After Paul died in 1999 I enrolled in Jack Grapes (Los Angeles Poets and Writers Collective) method writing class; attended many writing and poetry workshops at Esalen with Ellen Bass, Richard Jones, Sharon Olds, Dorianne Laux, and Joseph Millar, and memoir writing workshops at UCLA with Maureen Murdock and Barbara Abercrombie – all with the intent of writing myself out of my grief. I also journaled regularly. I still do. And slowly but surely I had material for a book. In 2002 I met a young woman – a former literary agent – who read my poetry and some of my prose and suggested I organize my book based on the sequence of my poems, and for a while she gave me advice and writing prompts – all useful to the content of my book. When I finally had a book together with each chapter starting with a poem, I hired an editor referred by Murdock, a writing teacher at Antioch and UCLA, Lollie Rogana, who first read and gave me comments chapter by chapter. Then once I integrated her comments she read the book again back to back.

By this time it was 2008, and I began the search for an agent. I was told the only way I could get the book published was through an agent. And, as luck would have it the very first agent I queried asked to see my entire manuscript. Alas, after three months she sent me a rejection note – the first of many for the next two years. Most agents sent me a form letter with the usual “not for my list” comment. The majority didn’t have the courtesy to answer at all. A few wrote encouraging notes, and others said, ”I don’t want to deal with such pain,” or “our past experience has been that very few books of this nature can make it through a publishing committee unless there is someone famous involved.”

The few small presses I contacted were just as discouraging – one said, “the subject matter is too hard to sell.” Another wrote,  “Not a huge chance I’ll want to publish it. I’ve received lots of submissions written by mothers or spouses of deceased people, mostly written to honor the deceased it seems, and they are almost never strong enough to warrant publication.”

But I persevered. I also decided to write a novel – something I have never even thought about doing before. Last winter I enrolled in a How to Write Your First Novel workshop at UCLA led by Jessica Barksdale Inclan and got totally engrossed. So much so that I already have about 70 pages. That is on hold now. I’ve much too much to do to get my memoir ready for publication. As Jessica said, the novel will wait. However, I truly feel that concentrating on something else helped gather interest in my memoir. It’s like turning to something else in the face of writer’s block. It works every time.

And, while I’m working on the book I’ll keep posting about my progress and process, about my friend Marlene McPherson, a wonderful author herself, who graciously read my book in the last few weeks and has given me brilliant notes on how to best revise it, and about my publisher, Janice Phelps Williams, who founded Lucky Press, LLC in 2000. I am so fortunate to have found her. Her vision for my book exactly matches my own.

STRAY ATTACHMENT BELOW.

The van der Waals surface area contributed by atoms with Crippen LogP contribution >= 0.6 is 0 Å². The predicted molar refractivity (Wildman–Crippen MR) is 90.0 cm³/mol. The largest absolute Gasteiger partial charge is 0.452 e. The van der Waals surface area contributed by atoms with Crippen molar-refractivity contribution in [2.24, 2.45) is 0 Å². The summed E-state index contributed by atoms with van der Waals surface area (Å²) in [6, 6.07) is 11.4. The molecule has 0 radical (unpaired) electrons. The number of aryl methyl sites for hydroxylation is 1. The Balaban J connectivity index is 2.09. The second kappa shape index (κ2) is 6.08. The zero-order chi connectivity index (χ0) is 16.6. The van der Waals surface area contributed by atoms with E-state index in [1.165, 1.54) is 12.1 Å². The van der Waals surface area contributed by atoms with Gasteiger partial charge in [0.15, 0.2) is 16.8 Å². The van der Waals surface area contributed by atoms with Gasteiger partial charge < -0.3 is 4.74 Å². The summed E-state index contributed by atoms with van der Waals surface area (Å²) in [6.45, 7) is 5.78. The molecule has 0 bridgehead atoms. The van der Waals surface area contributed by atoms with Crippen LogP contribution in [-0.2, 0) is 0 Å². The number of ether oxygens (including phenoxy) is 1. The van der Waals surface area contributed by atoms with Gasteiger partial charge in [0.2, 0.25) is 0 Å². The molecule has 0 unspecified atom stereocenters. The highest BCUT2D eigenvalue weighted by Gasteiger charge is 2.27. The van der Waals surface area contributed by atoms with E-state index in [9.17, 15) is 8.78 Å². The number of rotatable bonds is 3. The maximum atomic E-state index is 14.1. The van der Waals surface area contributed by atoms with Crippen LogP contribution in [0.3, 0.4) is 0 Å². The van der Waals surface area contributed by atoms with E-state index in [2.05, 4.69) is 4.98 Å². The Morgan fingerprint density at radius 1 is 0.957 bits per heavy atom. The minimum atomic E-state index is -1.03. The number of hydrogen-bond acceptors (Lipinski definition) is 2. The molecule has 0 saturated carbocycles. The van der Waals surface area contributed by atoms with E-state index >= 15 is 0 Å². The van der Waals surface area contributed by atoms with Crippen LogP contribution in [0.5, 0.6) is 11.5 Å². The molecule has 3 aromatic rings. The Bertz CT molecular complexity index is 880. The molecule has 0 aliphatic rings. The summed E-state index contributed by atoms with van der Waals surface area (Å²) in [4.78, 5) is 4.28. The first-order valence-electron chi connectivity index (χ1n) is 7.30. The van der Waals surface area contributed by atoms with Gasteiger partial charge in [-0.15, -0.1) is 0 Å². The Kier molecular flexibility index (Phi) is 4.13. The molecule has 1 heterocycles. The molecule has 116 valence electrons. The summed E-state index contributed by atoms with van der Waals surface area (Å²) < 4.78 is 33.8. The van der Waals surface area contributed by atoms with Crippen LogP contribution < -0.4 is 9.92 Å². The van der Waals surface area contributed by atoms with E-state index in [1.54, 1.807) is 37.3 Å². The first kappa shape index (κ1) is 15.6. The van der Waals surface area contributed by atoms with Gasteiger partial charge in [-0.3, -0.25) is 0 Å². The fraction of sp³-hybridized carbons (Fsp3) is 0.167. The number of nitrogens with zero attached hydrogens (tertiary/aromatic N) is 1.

Also, please note the names of the folks I’ve mentioned above. They are all wonderful teachers and mentors. They have all had a hand in this journey and its successful outcome.

Friday, July 16, 2010

A publishing contract - oh, my!

I now have a contract with Lucky Press, LLC to publish my memoir, Leaving the Hall Light On. Our plan is to have it on the shelves by Mother’s Day 2011.

Before I get into all the details on how Lucky Press and I connected, I want to tell you a bit about my wonderful publisher, Janice Phelps Williams and her publishing company.

From the LP website: “Lucky Press, LLC is a traditional, independent publishing company located in the beautiful Appalachian foothills of Athens, Ohio…. its original aim to publish books about ‘characters, real or imagined, who overcome adversity or experience adventure,’ ”

So, I feel that Lucky Press is a perfect match for my book.

From the minute she read my query letter Janice understood exactly why I wanted to tell the story of my oldest son’s bipolar disease, his suicide, and how I and my husband, Bob, and son, Ben, survived. My goal is to tell people that it is possible to survive the loss of a child and how I did it. And Janice got it immediately. She said in her first response to me, “ …it is important that other people going through these experiences can read about similar stories, can find a way through sorrow that seems impossible to endure….”

Janice gave me some great notes after her first read through of my manuscript. Later my friend (and writer), Marlene read the book with Janice’s notes in mind and came up with some brilliant suggestions. My job right now is to take these notes and weave them into a revised manuscript ready for Janice by the first of January 2011. I have a lot of work to do between now and then.